On today’s front page of the dMarc (internet archive link) web site, we see the message:
Google plans to extend targeted, measurable advertising to the broadcast space. In fact, even as you read this, our engineers and executives are working to seamlessly integrate dMarc’s technologies and operations to offer AdWords advertisers a broad suite of digital broadcast options.
We’re left with questions about this such as when, and what will we see when this acquisition is complete?
Google’s Acquisition of dMarc
On January 17th, 2006, a press release came out giving notice that Google had agreed to acquire dMarc, which is a provider of digital advertising services for radio stations. dMarc appears to have built a strong infrastructure for connecting advertisers with broadcast stations. As the press release notes:
dMarc connects advertisers directly to radio stations through its automated advertising platform. The platform simplifies the sales process, scheduling, delivery and reporting of radio advertising, enabling advertisers to more efficiently purchase and track their campaigns. For broadcasters, dMarc’s technology automatically schedules and places advertising, helping to increase revenue and decrease the costs associated with processing advertisements.
The challenge that Google faces with this acquisition is taking dMarc’s automated advertising platform, and merging it with its adwords system so that Google’s wide range and large number of web advertisers can also advertise on the radio.
The press release also informed us that dMarc will continue to serve the advertisers and clients that it had prior to the acquistion agreement, and that Google would be required to make a number of additional payments over the next three years contingent upon achieving certain milestones towards integrating Google’s services with those of dMarc:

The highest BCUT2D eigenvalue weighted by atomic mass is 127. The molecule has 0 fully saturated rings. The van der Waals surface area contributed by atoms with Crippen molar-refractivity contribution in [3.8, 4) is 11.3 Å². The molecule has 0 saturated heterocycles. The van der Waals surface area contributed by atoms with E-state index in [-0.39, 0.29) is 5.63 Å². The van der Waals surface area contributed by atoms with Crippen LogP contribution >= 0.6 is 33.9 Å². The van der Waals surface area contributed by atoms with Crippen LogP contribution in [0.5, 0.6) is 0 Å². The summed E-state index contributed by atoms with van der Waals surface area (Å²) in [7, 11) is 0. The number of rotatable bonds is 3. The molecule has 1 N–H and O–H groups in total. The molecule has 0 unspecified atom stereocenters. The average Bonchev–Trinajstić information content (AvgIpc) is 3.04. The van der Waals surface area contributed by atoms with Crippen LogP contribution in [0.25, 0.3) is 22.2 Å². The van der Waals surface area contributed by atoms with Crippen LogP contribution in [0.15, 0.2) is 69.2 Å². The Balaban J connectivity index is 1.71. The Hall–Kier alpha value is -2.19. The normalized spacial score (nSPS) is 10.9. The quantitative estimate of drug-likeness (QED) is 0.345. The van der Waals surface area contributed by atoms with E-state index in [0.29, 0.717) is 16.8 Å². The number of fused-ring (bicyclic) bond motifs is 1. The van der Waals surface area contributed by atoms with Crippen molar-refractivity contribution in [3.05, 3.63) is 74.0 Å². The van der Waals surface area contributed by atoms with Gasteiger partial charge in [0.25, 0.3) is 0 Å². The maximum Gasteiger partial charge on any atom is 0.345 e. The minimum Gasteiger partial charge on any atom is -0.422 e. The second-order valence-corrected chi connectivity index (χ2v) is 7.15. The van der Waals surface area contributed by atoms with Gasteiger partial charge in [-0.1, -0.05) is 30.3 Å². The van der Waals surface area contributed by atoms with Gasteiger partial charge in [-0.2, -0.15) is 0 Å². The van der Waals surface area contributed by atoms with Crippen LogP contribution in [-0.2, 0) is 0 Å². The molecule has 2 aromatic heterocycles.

Under the terms of the merger agreement, Google will acquire all of the outstanding equity interests in dMarc, a privately held company, for total up-front consideration of $102 million in cash. In addition, Google will be obligated to make additional contingent cash payments from time to time if certain product integration, net revenue and advertising inventory targets are met over the next three years. The maximum amount of potential contingent payments is $1.136 billion over the next three years.
The potential payout seems like it could be substantial. The stock standard language that comes from Google when they talk to investors is that they “will not go into a market were they don’t have an innovative edge.” In their presentation at the Goldman Sachs Seventh Annual Internet Conference in May, Eric Schmidt noted in regards to dMarc that “They are working on tools, and on building an advertiser base, so that they can launch later this year.”
What makes this innovative?
With a little more than three months left in the year, will we see an upgrade to the adwords system that not only allows web advertising, but also the targeting, broadcasting, and reporting of advertising on the radio in realtime?
What is it about dMarc and their technology that Google thought might have been innovative, and that inspired an acquisition which would enable Google to unleash a new and creative advertising system?
I’ll write about that in more detail tomorrow in part two of this post, while taking a closer look at dMarc’s intellectual property.